Blood Work and Gemonics

After continuing to struggle with my digestive issues and getting no where with my doctor, I decided to order some blood work in the beginning of May.  I found a couple of sites where patients can order their own blood tests.  The best value was through HEB grocery store and it’s called Ulta Lab Tests.  They had some great deals and I put together a panel that worked for me.  I received my results starting the next day and by the next week, all of my results were available.

I won’t go into everything I learned, but there were some significant findings.  My cholesterol was crazy high, higher than it’s ever been.  A few other wellness markers were worse than my 2016 numbers (like C-reactive protein), but some were actually a little better (like triglycerides).  However, three liver enzymes were out of range, and one of them, ALT, was really high.

Considering I’m not an MD and have never considered liver issues before, I immediately started researching.  My original thought was alcohol, but when I read about alcoholic fatty liver, AST should be higher than ALT, and my AST was only a little above normal, whereas my ALT was like three times the upper end of normal.  That brought some relief, but I knew alcohol would still be a problem, so I decided to have no more than one drink a day (or beer tasting that adds up to that amount), and only do that on occasion.

The question still remained, what was causing my elevated ALT?

In my reading, I learned about liver cleanses and herbal liver supplements.  My friends and I still crack up when I mention coffee enemas, but I think there’s a little fear that I might actually be serious one of these days!!  I decided to start looking up side effects of the medication I was previously on, since I had only stopped taking everything a few days prior to my blood getting drawn.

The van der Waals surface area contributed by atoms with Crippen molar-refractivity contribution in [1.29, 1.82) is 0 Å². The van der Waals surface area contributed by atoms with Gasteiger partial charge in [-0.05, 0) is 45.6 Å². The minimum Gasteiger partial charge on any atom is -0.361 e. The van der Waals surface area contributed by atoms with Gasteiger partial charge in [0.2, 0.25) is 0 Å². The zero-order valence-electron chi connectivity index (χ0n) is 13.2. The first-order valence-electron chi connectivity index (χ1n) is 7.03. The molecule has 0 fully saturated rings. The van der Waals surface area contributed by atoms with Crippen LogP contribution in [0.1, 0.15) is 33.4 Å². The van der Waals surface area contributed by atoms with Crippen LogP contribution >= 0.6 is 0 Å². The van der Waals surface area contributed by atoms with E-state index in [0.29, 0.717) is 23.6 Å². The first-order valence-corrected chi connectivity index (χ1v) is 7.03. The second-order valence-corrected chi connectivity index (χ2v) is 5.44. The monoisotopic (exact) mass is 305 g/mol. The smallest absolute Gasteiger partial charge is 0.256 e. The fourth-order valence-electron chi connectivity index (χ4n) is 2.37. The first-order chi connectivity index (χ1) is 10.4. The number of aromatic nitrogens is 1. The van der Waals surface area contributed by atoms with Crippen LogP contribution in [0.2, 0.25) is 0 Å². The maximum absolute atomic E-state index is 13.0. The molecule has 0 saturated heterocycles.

My first thought was duloxetine, as it was definitely a problem child when I decided to quit cold turkey.  I probably should have read about the withdrawals prior to stopping, but of course, I didn’t.  I learned that duloxetine could cause about a 3x increase in ALT in approximately 1% of patients who took it (Reference).  I read that it could take 1-6 months to show up and by this time, I had been on the medication for approximately 6-months.  I also had liver enzyme test results from December 2017 and prior, and everything was fine at those times.  I was convinced that the duloxetine was the culprit, which was sad because after going off it, I definitely appreciated the benefit it had on my lumbar stenosis.

I decided to give it a month of no medication and retest my liver enzymes.  A month later, they were all within normal.  I then started fish oil to start improving my cholesterol.  I saw a new GI doctor recently, as I was still struggling with digestive issues, and he wanted to order blood work and also rechecked my cholesterol.  The liver enzymes continue to be normal and my cholesterol, while still high, has come down significantly.  My triglycerides have further decreased, as well.  I definitely feel like I am on the right track!